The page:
I was born and it was a dream come true.
Eventually my parents suspected something, but it was all so new.

I was missing the milestones reported on the shelves of the parenting rack.
I struggled to stand up and maintain eye contact.

They read every book, magazine and Internet article for days.
They had such hopes that this was a phase.

When my symptoms wouldn’t go away they made an appointment to assure them there was nothing wrong.
They were filled with anxiety because the wait was so long.

They drove to the appointment, their car filled with silence and fear.
They drove the way home, their eyes spilling with tears.

That day I was given a diagnosis, a life sentence for sure.
My future was now different than what they dreamed for.

My parents told me I had therapy each and everyday.
They advocated for me because of what the doctor had to say.

They saw progress, but ever so slight.
They made a vow to never give up the fight.

Birthday parties for kids my age were so very hard.
When they noticed the differences, they were filled with alarm.

As I entered school, my parents tell me it was so hard to let go.
I  was  getting a little older and the differences started to show.

My mom came to school parties and saw what the other kids could do.
She left filled with grief often asking did I do this to you.

Whole class events, like concerts were overbearing.
They couldn’t enjoy them because the differences were glaring.

As I got a little older, I hated that things were wrong.
I always did my best, despite the teasing to stay strong.

I played by myself and didn’t understand the other kids.
I always felt that it was something that I did.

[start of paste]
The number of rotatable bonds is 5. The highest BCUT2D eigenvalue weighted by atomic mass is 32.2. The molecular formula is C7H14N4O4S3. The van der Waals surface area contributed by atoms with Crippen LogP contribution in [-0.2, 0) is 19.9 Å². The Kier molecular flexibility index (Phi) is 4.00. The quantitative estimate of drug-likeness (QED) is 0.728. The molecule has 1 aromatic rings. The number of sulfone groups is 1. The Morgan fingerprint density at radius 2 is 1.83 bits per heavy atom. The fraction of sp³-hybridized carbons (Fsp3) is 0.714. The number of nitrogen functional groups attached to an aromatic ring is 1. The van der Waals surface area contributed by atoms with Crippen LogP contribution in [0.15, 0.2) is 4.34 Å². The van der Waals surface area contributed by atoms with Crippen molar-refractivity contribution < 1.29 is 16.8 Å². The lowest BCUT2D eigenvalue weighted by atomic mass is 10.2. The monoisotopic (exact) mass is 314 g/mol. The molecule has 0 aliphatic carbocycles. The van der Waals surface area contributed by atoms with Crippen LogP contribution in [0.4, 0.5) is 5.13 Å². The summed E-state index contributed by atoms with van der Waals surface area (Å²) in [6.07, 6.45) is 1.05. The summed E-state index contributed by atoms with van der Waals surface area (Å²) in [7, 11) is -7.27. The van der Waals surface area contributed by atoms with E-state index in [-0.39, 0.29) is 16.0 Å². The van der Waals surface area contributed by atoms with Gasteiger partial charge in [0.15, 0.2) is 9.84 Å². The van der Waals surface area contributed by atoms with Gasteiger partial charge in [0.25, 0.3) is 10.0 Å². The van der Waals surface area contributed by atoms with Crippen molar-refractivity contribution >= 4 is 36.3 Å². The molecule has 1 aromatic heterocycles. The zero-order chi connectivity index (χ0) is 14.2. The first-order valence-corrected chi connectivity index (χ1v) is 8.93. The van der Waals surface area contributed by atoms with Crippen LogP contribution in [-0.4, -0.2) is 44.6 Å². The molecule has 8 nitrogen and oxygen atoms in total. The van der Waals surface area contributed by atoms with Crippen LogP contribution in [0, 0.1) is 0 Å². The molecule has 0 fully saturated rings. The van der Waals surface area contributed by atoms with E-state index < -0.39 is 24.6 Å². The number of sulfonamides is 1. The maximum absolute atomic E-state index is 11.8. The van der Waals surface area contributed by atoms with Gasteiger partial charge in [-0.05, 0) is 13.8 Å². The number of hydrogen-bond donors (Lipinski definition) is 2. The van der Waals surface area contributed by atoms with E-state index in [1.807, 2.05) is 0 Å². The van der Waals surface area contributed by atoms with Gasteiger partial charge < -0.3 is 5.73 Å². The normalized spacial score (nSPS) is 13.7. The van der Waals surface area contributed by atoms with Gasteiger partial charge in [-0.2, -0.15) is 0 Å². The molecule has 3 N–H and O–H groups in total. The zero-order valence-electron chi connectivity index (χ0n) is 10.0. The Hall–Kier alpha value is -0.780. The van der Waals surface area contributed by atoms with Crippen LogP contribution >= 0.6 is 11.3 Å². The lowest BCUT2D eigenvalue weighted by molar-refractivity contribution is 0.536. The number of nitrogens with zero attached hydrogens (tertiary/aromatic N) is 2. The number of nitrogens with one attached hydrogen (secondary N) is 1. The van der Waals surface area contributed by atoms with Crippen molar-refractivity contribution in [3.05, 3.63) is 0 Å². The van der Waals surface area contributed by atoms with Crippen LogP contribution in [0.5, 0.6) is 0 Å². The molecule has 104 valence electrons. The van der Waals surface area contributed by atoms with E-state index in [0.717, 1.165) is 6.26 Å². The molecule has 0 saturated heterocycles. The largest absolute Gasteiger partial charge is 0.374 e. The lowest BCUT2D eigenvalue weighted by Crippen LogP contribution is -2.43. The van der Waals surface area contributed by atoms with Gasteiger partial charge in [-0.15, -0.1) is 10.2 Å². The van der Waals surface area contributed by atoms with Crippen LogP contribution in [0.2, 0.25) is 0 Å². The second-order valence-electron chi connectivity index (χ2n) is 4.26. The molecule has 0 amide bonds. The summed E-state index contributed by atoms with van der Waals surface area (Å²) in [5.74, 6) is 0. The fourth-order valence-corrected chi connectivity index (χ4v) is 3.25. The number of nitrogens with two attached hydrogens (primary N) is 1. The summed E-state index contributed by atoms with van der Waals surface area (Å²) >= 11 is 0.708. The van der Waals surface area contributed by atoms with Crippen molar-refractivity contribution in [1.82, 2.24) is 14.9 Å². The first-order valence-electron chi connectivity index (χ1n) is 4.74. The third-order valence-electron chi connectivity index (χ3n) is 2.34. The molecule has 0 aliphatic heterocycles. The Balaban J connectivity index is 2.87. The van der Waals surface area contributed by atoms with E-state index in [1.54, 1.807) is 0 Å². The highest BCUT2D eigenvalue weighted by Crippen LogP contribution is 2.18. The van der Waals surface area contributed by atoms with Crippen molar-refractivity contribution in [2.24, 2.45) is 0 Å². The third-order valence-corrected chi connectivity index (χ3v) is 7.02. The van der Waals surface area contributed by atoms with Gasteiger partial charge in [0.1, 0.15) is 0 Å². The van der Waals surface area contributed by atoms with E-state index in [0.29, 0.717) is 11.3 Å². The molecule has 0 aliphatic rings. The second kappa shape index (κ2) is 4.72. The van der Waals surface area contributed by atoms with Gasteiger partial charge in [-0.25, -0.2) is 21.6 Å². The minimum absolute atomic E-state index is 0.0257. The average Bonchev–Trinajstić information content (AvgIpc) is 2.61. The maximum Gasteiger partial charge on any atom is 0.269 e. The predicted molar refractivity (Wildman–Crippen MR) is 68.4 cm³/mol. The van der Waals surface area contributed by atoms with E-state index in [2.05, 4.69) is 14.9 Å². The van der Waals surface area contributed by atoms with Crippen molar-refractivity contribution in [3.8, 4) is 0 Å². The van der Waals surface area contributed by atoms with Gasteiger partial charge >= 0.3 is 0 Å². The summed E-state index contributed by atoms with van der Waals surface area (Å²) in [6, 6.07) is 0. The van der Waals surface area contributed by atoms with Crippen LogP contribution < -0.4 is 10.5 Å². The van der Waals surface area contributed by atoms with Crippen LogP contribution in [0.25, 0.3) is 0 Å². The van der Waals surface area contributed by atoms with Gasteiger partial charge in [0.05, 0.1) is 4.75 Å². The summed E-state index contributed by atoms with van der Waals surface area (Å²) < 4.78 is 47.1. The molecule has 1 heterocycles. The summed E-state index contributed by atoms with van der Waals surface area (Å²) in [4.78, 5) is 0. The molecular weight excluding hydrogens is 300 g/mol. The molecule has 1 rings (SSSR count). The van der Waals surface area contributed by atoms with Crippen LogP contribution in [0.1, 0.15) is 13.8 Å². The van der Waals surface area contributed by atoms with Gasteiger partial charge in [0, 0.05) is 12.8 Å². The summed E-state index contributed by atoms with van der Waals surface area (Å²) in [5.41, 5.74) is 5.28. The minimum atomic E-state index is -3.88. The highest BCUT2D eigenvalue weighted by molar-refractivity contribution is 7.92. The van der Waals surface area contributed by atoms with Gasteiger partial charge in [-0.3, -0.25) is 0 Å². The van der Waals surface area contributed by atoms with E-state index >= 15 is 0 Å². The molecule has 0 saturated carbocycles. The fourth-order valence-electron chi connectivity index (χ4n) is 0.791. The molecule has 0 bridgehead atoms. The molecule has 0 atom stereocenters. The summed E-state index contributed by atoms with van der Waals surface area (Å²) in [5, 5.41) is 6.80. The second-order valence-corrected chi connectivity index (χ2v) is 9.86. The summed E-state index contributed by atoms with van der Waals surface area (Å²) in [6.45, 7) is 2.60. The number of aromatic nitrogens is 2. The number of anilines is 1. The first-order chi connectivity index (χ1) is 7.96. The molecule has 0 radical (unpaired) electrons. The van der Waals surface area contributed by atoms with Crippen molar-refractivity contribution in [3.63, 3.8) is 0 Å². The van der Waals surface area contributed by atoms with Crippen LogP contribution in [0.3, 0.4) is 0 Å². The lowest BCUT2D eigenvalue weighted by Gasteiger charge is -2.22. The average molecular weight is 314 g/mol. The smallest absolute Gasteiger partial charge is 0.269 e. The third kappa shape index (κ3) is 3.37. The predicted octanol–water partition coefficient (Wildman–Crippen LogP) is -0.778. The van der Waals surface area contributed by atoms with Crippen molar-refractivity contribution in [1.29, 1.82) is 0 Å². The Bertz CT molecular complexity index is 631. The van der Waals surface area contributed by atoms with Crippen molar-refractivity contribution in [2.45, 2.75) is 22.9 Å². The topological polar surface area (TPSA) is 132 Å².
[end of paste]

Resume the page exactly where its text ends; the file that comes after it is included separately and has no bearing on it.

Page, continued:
I heard people say I was in a world of my own and so kept to myself.
They had no clue how much I tried to be like everyone else.

I talked about the same topics and jumped and flapped a lot.
I did this because I was happy, but my teachers gently taught me to stop.

I started to feel more comfortable and learned that I’m unique.
Even though I continued to feel so very meek.

I entered Middle School and found friends just like me.
I started to understand that I could be all that my parents dreamed I could be.

My friends talked about the same topics all of the time.
I was happy to learn their interests were a lot like mine.

My differences made me special and shaped me in my own way.
Everyone was proud of who I was becoming during my middle school days.

You taught me that kids were mean and that was never my fault.
I often questioned if they were mean because of what they weren’t taught.

Different isn’t bad in fact it is the way it should be.
Our would would be so boring if it weren’t filled with people like me.

When I entered high school my life was in full swing.
I even tried out for the school musical confident I could sing.

During those high school years I joined clubs, participated in class and discovered who I was meant to be .
Yes I was still different, but my differences
were accepted and defined me.

We began to plan for my future because high school was coming to an end.
We still had no clue what was waiting around the bend.

As I walked across the stage on graduation day, and was handed my degree,
I knew that my diagnosis should never have been considered a decree.

As I moved into my dorm room you questioned what was in store .
Mom and Dad, your years of advocating for me would give me the confidence to let me spread my wings and soar.

I graduated college and started my career.
Yes I’m still a little different, but doubts are in the rear.

I am all you dreamed of, your quirky perfect son.
I am glad you learned from the beginning that work had to be done.

I am so much today because you never gave up.
Thank you for supporting me on this journey that a diagnosis tried to interrupt.

So Moms and Dads don’t worry things will be okay.
Even though you are scared, your child will exceeded expectations in their own way.

Parents the sky is the limit so don’t be saddened by what they have to say.
Use it as a means to help your child find their way.

You child will do things that you never thought they can.
In the end you will realize that this was God’s perfect plan.



  1. Kellyann Mitchell on July 6, 2017 at 3:53 pm


  2. Karla K-C on July 6, 2017 at 4:01 pm

    Kristi, I swear this was written about my son. There are tears in my eyes as it sounds kind of like our lives. Well done!

  3. Kristi on July 6, 2017 at 9:39 pm


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